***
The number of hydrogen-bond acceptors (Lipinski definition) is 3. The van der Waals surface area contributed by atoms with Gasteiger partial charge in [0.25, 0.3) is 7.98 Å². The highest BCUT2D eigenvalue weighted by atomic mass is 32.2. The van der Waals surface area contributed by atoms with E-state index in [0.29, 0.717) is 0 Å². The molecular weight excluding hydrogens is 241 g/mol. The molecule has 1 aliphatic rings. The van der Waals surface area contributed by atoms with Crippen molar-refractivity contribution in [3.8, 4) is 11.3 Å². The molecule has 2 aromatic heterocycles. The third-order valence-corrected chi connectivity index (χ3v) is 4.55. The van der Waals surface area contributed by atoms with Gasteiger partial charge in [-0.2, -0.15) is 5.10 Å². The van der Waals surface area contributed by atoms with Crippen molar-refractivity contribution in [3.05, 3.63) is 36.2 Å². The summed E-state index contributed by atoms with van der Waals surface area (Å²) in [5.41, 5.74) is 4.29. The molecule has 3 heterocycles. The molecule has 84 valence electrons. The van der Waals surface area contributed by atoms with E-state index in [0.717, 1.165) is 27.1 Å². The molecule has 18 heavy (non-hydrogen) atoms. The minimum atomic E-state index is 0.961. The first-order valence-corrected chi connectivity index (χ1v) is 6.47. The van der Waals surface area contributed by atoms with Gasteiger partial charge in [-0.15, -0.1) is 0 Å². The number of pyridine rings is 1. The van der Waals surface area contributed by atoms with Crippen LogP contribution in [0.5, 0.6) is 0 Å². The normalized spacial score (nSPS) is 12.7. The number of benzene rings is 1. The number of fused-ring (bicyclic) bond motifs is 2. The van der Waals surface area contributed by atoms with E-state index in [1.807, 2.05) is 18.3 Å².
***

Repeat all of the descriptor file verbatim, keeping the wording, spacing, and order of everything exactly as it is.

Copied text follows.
The number of hydrogen-bond acceptors (Lipinski definition) is 3. The van der Waals surface area contributed by atoms with Gasteiger partial charge in [0.25, 0.3) is 7.98 Å². The highest BCUT2D eigenvalue weighted by atomic mass is 32.2. The van der Waals surface area contributed by atoms with E-state index in [0.29, 0.717) is 0 Å². The molecular weight excluding hydrogens is 241 g/mol. The molecule has 1 aliphatic rings. The van der Waals surface area contributed by atoms with Crippen molar-refractivity contribution in [3.8, 4) is 11.3 Å². The molecule has 2 aromatic heterocycles. The third-order valence-corrected chi connectivity index (χ3v) is 4.55. The van der Waals surface area contributed by atoms with Gasteiger partial charge in [-0.2, -0.15) is 5.10 Å². The van der Waals surface area contributed by atoms with Crippen molar-refractivity contribution in [3.05, 3.63) is 36.2 Å². The summed E-state index contributed by atoms with van der Waals surface area (Å²) in [5.41, 5.74) is 4.29. The molecule has 3 heterocycles. The molecule has 84 valence electrons. The van der Waals surface area contributed by atoms with E-state index in [0.717, 1.165) is 27.1 Å². The molecule has 18 heavy (non-hydrogen) atoms. The minimum atomic E-state index is 0.961. The first-order valence-corrected chi connectivity index (χ1v) is 6.47. The van der Waals surface area contributed by atoms with Gasteiger partial charge in [-0.15, -0.1) is 0 Å². The number of pyridine rings is 1. The van der Waals surface area contributed by atoms with Crippen LogP contribution in [0.5, 0.6) is 0 Å². The normalized spacial score (nSPS) is 12.7. The number of benzene rings is 1. The number of fused-ring (bicyclic) bond motifs is 2. The van der Waals surface area contributed by atoms with E-state index in [1.807, 2.05) is 18.3 Å².